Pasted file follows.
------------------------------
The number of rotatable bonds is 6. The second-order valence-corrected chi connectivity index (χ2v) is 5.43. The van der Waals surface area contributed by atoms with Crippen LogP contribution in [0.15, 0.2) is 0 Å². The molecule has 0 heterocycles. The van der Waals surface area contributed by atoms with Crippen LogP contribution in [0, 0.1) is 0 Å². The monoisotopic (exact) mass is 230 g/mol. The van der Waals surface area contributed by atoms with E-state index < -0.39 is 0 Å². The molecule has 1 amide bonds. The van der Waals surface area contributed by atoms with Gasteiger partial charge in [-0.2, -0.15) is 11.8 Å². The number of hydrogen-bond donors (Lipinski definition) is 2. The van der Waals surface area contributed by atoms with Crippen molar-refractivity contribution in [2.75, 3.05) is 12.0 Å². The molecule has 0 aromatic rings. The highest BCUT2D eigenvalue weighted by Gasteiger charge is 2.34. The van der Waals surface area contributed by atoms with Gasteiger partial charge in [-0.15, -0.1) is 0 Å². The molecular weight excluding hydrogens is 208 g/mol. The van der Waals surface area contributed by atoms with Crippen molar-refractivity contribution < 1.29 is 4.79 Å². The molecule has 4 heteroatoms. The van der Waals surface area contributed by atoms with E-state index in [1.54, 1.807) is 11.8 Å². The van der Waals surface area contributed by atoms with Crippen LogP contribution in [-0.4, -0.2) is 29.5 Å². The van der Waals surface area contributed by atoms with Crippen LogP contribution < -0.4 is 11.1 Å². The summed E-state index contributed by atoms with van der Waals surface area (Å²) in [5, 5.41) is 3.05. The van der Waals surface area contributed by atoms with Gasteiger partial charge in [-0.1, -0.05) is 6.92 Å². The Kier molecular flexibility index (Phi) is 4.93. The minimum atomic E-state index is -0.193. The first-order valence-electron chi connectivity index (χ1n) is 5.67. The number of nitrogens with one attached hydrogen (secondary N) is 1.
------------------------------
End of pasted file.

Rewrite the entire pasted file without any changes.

The number of rotatable bonds is 6. The second-order valence-corrected chi connectivity index (χ2v) is 5.43. The van der Waals surface area contributed by atoms with Crippen LogP contribution in [0.15, 0.2) is 0 Å². The molecule has 0 heterocycles. The van der Waals surface area contributed by atoms with Crippen LogP contribution in [0, 0.1) is 0 Å². The monoisotopic (exact) mass is 230 g/mol. The van der Waals surface area contributed by atoms with E-state index < -0.39 is 0 Å². The molecule has 1 amide bonds. The van der Waals surface area contributed by atoms with Gasteiger partial charge in [-0.2, -0.15) is 11.8 Å². The number of hydrogen-bond donors (Lipinski definition) is 2. The van der Waals surface area contributed by atoms with Crippen molar-refractivity contribution in [2.75, 3.05) is 12.0 Å². The molecule has 0 aromatic rings. The highest BCUT2D eigenvalue weighted by Gasteiger charge is 2.34. The van der Waals surface area contributed by atoms with Gasteiger partial charge in [-0.15, -0.1) is 0 Å². The molecular weight excluding hydrogens is 208 g/mol. The van der Waals surface area contributed by atoms with Crippen molar-refractivity contribution < 1.29 is 4.79 Å². The molecule has 4 heteroatoms. The van der Waals surface area contributed by atoms with E-state index in [1.54, 1.807) is 11.8 Å². The van der Waals surface area contributed by atoms with Crippen LogP contribution in [-0.4, -0.2) is 29.5 Å². The van der Waals surface area contributed by atoms with Crippen LogP contribution < -0.4 is 11.1 Å². The summed E-state index contributed by atoms with van der Waals surface area (Å²) in [5, 5.41) is 3.05. The van der Waals surface area contributed by atoms with Gasteiger partial charge in [-0.1, -0.05) is 6.92 Å². The Kier molecular flexibility index (Phi) is 4.93. The minimum atomic E-state index is -0.193. The first-order valence-electron chi connectivity index (χ1n) is 5.67. The number of nitrogens with one attached hydrogen (secondary N) is 1.